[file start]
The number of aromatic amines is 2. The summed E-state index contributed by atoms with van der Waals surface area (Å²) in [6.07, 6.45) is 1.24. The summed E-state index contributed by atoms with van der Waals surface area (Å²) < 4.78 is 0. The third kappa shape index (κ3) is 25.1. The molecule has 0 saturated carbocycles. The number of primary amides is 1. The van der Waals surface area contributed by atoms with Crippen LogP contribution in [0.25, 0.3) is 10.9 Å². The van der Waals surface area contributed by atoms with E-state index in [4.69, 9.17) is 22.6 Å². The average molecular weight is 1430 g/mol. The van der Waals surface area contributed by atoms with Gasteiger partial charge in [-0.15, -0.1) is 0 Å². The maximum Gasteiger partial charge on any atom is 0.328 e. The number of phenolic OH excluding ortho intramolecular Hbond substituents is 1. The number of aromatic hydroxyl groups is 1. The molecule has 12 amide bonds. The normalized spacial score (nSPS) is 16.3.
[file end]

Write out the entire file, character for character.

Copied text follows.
The number of aromatic amines is 2. The summed E-state index contributed by atoms with van der Waals surface area (Å²) in [6.07, 6.45) is 1.24. The summed E-state index contributed by atoms with van der Waals surface area (Å²) < 4.78 is 0. The third kappa shape index (κ3) is 25.1. The molecule has 0 saturated carbocycles. The number of primary amides is 1. The van der Waals surface area contributed by atoms with Crippen LogP contribution in [0.25, 0.3) is 10.9 Å². The van der Waals surface area contributed by atoms with E-state index in [4.69, 9.17) is 22.6 Å². The average molecular weight is 1430 g/mol. The van der Waals surface area contributed by atoms with Gasteiger partial charge in [-0.15, -0.1) is 0 Å². The maximum Gasteiger partial charge on any atom is 0.328 e. The number of phenolic OH excluding ortho intramolecular Hbond substituents is 1. The number of aromatic hydroxyl groups is 1. The molecule has 12 amide bonds. The normalized spacial score (nSPS) is 16.3.